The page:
Futatsumoriyama: Hiking in Japan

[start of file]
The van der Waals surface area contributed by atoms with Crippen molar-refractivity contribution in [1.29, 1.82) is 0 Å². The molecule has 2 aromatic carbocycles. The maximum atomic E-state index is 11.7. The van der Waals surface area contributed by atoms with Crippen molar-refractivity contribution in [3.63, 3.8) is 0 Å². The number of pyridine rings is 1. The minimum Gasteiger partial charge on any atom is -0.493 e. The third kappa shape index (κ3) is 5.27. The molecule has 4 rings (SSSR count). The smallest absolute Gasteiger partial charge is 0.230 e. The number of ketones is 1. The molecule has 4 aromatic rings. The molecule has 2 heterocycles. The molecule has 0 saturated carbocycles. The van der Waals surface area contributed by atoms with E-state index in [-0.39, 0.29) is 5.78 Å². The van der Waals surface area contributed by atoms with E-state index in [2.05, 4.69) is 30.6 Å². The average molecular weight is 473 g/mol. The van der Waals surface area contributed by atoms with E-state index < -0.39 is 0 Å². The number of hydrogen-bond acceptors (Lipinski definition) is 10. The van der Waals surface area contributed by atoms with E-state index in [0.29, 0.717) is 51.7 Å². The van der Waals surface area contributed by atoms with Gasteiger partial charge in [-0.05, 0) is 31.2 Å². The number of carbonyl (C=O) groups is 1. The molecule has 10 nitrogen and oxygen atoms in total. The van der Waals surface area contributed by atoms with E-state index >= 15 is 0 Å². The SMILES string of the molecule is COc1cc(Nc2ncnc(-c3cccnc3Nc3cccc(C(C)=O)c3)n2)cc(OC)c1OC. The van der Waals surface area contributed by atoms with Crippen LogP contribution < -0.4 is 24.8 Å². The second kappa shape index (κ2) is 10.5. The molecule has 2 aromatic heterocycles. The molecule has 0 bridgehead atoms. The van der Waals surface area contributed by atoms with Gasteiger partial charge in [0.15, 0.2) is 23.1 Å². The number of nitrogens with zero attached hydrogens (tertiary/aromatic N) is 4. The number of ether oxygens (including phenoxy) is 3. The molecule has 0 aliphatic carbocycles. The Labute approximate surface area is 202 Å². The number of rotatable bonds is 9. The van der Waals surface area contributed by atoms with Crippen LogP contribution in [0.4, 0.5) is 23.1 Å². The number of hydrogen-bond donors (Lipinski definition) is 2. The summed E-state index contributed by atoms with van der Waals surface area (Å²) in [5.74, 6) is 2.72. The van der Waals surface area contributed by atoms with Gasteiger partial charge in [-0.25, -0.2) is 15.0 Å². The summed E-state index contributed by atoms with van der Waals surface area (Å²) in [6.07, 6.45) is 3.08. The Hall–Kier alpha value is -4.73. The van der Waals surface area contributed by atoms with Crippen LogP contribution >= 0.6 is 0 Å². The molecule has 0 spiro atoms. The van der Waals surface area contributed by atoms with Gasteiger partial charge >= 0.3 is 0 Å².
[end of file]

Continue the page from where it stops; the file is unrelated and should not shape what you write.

Futatsumoriyama: Hiking in Japan
29.06.2009